GE14 — a chance to make history!

Once in a while in our lifetimes we get a chance to make history. The coming general elections (GE14) is one such opportunity.

If we vote decisively, we will be able to break Umno’s stranglehold of the government of this country. Make no mistake, I’m not anti-Umno. I’m just against anything or anyone who is so powerful that we have to resort to extreme actions to dislodge them. No one or thing should be so powerful that they can get away with whatever they do without facing the consequences. That is tyranny. Any right-thinking person will oppose it.

In government, tyranny of any kind must be opposed. It is we, the people, who must oppose it and bend the will of insolent might and hold it accountable to the people through the vote. We must demand and ensure that institutions that offer checks and balances to leaders and government are independent and uncompromised and that leaders abide by their decisions. We must do it by the vote. And, GE14 gives us that chance to change the destiny of this nation so that we don’t repeat the excesses of the past and can establish a fair, just and corruption-free government.

Leading the charge to change has been the Parti Keadilan Rakyat (PKR) when it was formed under Anwar Ibrahim’s “Reformasi” banner after the schism with the then Prime Minister Tun Dr Mahathir Mohamad. Anwar was deputy prime minister then. He was subsequently sacked from office and expelled from Umno.

The Malay vote has been split since then with the urban Malays solidly behind PKR, which went on to form the opposition Pakatan Rakyat with the DAP and PAS. There was a fallout between the latter two and PAS left the coalition. A splinter group made up mostly of the progressive members of PAS  left the party and formed Parti Amanah Negara (Amanah) which joined the opposition under the new name of Pakatan Harapan.

PKR under Anwar was the rebel Malay representation against Dr M, who at that time was held responsible for splitting Malay unity. Dr M, however, left Umno over current Prime Minister Datuk Seri Najib Razak’s performance and dealings over 1MDB, to form Parti Pribumi Bersatu Malaysia (Pribumi) which then joined the opposition PH.

With the inroads Pribumi apparently has made into the rural Malay heartland — the base of the incumbent ruling Malay party Umno — PH is now represented by three Malay-based parties, PKR, Pribumi and Amanah representing urban, rural and progressive Islamic Malays. Together, under the chairmanship of Dr M who is now PH chairman, under the leadership of the very man accused of dividing the Malays, the Malays have reunited.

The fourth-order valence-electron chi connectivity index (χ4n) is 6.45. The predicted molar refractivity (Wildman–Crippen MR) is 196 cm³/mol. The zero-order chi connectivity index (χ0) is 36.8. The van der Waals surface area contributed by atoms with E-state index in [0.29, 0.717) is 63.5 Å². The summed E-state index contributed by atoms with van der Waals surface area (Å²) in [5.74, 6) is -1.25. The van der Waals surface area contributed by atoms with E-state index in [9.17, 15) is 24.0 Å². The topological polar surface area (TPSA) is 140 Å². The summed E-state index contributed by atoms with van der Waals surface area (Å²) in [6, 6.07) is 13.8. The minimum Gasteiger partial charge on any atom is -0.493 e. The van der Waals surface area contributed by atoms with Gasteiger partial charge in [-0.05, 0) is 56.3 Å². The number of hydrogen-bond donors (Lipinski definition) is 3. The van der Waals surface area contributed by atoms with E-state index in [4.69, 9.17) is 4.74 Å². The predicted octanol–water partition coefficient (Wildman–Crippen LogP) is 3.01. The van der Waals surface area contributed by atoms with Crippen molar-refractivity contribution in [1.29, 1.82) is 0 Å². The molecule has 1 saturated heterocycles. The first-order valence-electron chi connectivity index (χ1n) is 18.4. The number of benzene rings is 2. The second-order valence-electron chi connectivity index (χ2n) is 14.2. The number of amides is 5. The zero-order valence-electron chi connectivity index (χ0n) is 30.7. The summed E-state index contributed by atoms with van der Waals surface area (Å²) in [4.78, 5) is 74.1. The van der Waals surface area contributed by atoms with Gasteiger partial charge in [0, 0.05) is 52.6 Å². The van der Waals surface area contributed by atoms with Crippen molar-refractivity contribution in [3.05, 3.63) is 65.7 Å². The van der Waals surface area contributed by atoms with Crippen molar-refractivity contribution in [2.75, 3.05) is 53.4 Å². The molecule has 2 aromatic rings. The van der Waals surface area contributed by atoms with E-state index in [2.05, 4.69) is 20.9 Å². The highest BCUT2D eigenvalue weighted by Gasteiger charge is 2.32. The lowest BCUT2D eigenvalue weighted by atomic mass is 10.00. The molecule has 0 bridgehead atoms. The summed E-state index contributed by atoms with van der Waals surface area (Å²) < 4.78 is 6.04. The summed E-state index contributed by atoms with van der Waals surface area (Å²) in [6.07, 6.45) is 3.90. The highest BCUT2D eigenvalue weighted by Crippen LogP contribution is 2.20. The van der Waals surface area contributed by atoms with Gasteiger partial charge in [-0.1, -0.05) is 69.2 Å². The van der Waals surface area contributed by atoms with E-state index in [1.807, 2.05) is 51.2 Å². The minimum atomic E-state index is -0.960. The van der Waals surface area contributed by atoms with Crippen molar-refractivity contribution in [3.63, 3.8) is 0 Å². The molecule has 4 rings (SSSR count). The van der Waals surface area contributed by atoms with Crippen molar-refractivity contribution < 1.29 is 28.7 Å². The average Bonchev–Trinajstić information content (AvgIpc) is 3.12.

The differences between the Malays were viciously expressed but it is to their credit that it never sank into a civil war but that they chose to fight it out at the ballot box. Now, in PH, they are a united force and ready for majority rule. Malay support has shifted from Umno to PH.

Until the votes come in, we will not be certain if PH has the support of the majority Malays. The trends seem to indicate so and there’s a huge slim chance that PH will win.

What we are seeing today is history in the making. A golden opportunity has presented itself to us Malaysians to choose a different future from the past. Not that the past was bad. Certainly not. We developed. But we want a future that can be built on the past not be bound by it.

The Chinese and Indians have seen the writings on the wall. In previous elections, they voted for PH parties. They are expected to vote similarly.

The big question mark is the East Malaysian vote. East Malaysian parties are adequately represented in the Umno-led Barisan Nasional (BN). East Malaysians need to decide if they will seize the opportunity before them to vote for the side with which they will have more leverage than they ever had.

That leverage, however, will only come if they are willing to place their stake in a new government with which they can negotiate for a better future. Their support would mean a comfortable win for PH. That will be the strongest leverage they will ever have for a fairly long time.

Right now, it isn’t clear which way East Malaysians will vote. Their parties in the BN have been silent and those in the opposition don’t seem able to work together.

If the parties can’t make up their mind, the people should do it for them! That would be history-making!

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